I absolutely believe our small community banks are the lifeblood of rural America and the heart and soul of our small businesses, and our small communities. We need to fight to protect their future to protect the future of our country. This is where I believe the true strength of our dual banking system lies, if we allow it to work in the way it was designed.
Is the state system perfect? Heck no. Is it messy at times? Absolutely. But it works and it is moving forward and adapting to the rapid changes in the marketplace. We cannot allow perfect to be the enemy of progress, or our fear of failure to be the enemy of innovation and a bright future. So, let’s push our comfort zone - whether in banking or nonbanking - in the year ahead. Let’s re-examine how we regulate. Let’s innovate. Let’s evolve.
By Charlotte N. Corley
Immediate Past Chair, Conference of State Bank Supervisors
Commissioner, Mississippi Dept. of Banking and Consumer Finance
CSBS State-Federal Supervisory Forum, San Antonio, Texas, May 21, 2019
How do you measure one year?
- 365 days
- 116 hours on CSBS conference calls
- 53,766 miles in the air
- 17 face to face meetings with CSBS and other regulators
- 60 days away from my husband and dogs
So how do you measure one year? In my year as CSBS chairman, I have been blessed to meet with so many of you. I have been fortunate to represent you in Washington. And along with staff, I have explored ways CSBS can make the state system more effective. From these interactions, I have come away with a single but powerful impression: the state system of financial regulation is more reliable, responsive and forward looking than it ever has been.
For that, credit goes to all of you. It goes to Albert Forkner, Charles Cooper, Candy Franks and all my predecessors as CSBS chair, including the dean of commissioners, Ed Leary. It goes to the regulators who serve on the Board of Directors and Executive Committee, lead policy committees, and govern the Education Foundation and SRR. And it speaks to the quality of our staff at CSBS. Outstanding!
Now, what do I mean by reliable, responsive and forward looking? In my time as CSBS chairman and even before, I have seen how state regulators are able to take action more quickly than others…help Washington set its policy direction…and build the foundation for a future system of financial supervision.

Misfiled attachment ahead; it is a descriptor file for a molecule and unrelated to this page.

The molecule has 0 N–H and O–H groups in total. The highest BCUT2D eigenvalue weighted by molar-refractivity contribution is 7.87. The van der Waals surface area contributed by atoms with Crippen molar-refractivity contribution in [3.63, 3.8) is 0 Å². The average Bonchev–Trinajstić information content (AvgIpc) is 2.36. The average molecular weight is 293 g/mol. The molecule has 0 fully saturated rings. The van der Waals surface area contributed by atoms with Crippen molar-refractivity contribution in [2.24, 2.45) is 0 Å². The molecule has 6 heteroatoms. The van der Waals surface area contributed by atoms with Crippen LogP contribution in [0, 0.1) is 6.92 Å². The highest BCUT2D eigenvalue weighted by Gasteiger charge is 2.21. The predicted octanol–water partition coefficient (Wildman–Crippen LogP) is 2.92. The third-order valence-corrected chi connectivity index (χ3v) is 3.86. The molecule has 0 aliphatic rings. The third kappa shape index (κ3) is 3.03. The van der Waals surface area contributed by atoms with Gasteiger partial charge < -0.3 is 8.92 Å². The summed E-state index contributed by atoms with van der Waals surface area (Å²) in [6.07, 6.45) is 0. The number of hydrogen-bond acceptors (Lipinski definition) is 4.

Through it all, we have leveraged strengths that are unique to the state system. And it’s our performance that makes me so optimistic about our future. Let me give you some examples.
Shaping Nonbank Regulation and Supervision
As the nonbank sector has grown and transformed itself with technology, state regulators have taken the lead to modernize the supervisory structure. As the primary regulator of nonbanks, we know how this sector operates better than anyone else.
Nonbanks now originate two-thirds of all home loans and service almost half of them. Roughly $1.4 trillion are handled by MBSs every year. And technology is propelling new business models and delivery systems.
So it was only natural that we were the ones to build a plan, Vision 2020, that reimagines how to license and supervise nonbanks, including all the emerging fintechs.
Our guiding principle: a national system of financial supervision and regulation does not have to be only federal. Our approach: improve supervision by identifying higher-risk cases and spending time on them…harmonize the multistate experience by getting rid of unnecessary pain points and redundancies…and make no change that undermines our ability to protect consumers.
Goodness, we have been busy. We have agreed to act on 14 recommendations from a fintech advisory panel...previewed new features coming to our technology platform that were well received at the NMLS conference...begun to empower state departments with new examination tools and cybersecurity training...piloted a new multistate exam process of one company-one exam...and forged multistate licensing compacts in almost two dozen states.
Looking ahead, we are well positioned to implement our advisory panel recommendations…go live with the State Examination System… enhance MSB oversight through a new accreditation program and model law…and train more than 750 state examiners in cybersecurity. As the year 2020 approaches, all the initiatives we have envisioned are coming into clearer view.
When it comes to shaping a new system for nonbank supervision and fintech regulation, state regulators have taken action by tapping into our unique knowledge and our agility to respond to industry trends. That’s what I mean by reliable, responsive and forward-looking!
Championing Tailored Regulation for Community Banks
We have also leveraged another unique strength – understanding our individual communities – to help Washington shape bank regulation. Because of our proximity and permanence, we tend to be more in tune with local economies and how regulation affects the ability of local banks to lend.
Case in point: for years, we have witnessed how too many state-chartered banks struggled under the one-size-fits-all regulatory approach adopted after the financial crisis. And so, we put CSBS to work: to help convince federal officials to make tailored regulation the rule rather than the exception.
We built much of our argument around data. The CSBS annual survey of community banks is the most comprehensive survey available. It allows us to quantify compliance costs…make a trendline of this data…promote the results in the New York Times and Wall Street Journal…and share with policymakers.
Credible data on community banking gave our views added weight when Congress put together the new bank regulation law…from adopting our view on qualified mortgage treatment…to including state regulators in developing a new community bank leverage ratio.
Our research conference with the Federal Reserve has been so successful that, this past year, even the FDIC wanted in. Add to this a new sentiment index of community banking that CSBS created, and we are gathering even more information for policymakers to use.